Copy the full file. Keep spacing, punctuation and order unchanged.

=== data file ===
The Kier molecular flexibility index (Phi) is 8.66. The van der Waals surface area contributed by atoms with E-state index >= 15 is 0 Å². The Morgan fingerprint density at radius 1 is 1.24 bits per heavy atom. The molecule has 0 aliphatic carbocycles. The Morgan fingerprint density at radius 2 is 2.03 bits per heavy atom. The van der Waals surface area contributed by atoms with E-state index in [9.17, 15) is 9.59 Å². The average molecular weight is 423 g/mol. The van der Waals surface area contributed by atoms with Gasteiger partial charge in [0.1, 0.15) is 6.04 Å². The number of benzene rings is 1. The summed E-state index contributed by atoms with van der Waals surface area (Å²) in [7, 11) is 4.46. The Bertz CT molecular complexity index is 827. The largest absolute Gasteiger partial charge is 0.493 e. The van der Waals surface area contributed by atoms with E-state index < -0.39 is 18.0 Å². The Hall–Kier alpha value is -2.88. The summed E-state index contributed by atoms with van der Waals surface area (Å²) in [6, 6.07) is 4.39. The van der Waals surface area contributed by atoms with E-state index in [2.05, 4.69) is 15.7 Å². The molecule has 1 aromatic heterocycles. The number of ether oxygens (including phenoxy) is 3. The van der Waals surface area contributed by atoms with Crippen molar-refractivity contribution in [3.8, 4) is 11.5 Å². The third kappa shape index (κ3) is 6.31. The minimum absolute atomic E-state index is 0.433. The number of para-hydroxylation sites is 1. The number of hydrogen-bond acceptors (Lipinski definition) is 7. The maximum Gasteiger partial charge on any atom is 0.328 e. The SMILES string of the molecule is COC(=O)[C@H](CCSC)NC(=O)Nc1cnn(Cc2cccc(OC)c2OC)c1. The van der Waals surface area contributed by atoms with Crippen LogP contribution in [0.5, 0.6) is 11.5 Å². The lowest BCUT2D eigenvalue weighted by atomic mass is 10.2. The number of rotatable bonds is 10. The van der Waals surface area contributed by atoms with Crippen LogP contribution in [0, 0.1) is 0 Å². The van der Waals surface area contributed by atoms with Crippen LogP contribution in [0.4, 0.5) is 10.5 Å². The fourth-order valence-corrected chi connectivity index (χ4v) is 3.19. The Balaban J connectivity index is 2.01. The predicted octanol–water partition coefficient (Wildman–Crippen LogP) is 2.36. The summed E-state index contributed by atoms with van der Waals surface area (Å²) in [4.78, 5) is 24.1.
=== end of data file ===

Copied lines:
The Kier molecular flexibility index (Phi) is 8.66. The van der Waals surface area contributed by atoms with E-state index >= 15 is 0 Å². The Morgan fingerprint density at radius 1 is 1.24 bits per heavy atom. The molecule has 0 aliphatic carbocycles. The Morgan fingerprint density at radius 2 is 2.03 bits per heavy atom. The van der Waals surface area contributed by atoms with E-state index in [9.17, 15) is 9.59 Å². The average molecular weight is 423 g/mol. The van der Waals surface area contributed by atoms with Gasteiger partial charge in [0.1, 0.15) is 6.04 Å². The number of benzene rings is 1. The summed E-state index contributed by atoms with van der Waals surface area (Å²) in [7, 11) is 4.46. The Bertz CT molecular complexity index is 827. The largest absolute Gasteiger partial charge is 0.493 e. The van der Waals surface area contributed by atoms with E-state index < -0.39 is 18.0 Å². The Hall–Kier alpha value is -2.88. The summed E-state index contributed by atoms with van der Waals surface area (Å²) in [6, 6.07) is 4.39. The van der Waals surface area contributed by atoms with E-state index in [2.05, 4.69) is 15.7 Å². The molecule has 1 aromatic heterocycles. The number of ether oxygens (including phenoxy) is 3. The van der Waals surface area contributed by atoms with Crippen molar-refractivity contribution in [3.8, 4) is 11.5 Å². The third kappa shape index (κ3) is 6.31. The minimum absolute atomic E-state index is 0.433. The number of para-hydroxylation sites is 1. The number of hydrogen-bond acceptors (Lipinski definition) is 7. The maximum Gasteiger partial charge on any atom is 0.328 e. The SMILES string of the molecule is COC(=O)[C@H](CCSC)NC(=O)Nc1cnn(Cc2cccc(OC)c2OC)c1. The van der Waals surface area contributed by atoms with Crippen LogP contribution in [0.5, 0.6) is 11.5 Å². The lowest BCUT2D eigenvalue weighted by atomic mass is 10.2. The number of rotatable bonds is 10. The van der Waals surface area contributed by atoms with Crippen LogP contribution in [0, 0.1) is 0 Å². The van der Waals surface area contributed by atoms with Crippen LogP contribution in [0.4, 0.5) is 10.5 Å². The fourth-order valence-corrected chi connectivity index (χ4v) is 3.19. The Balaban J connectivity index is 2.01. The predicted octanol–water partition coefficient (Wildman–Crippen LogP) is 2.36. The summed E-state index contributed by atoms with van der Waals surface area (Å²) in [4.78, 5) is 24.1.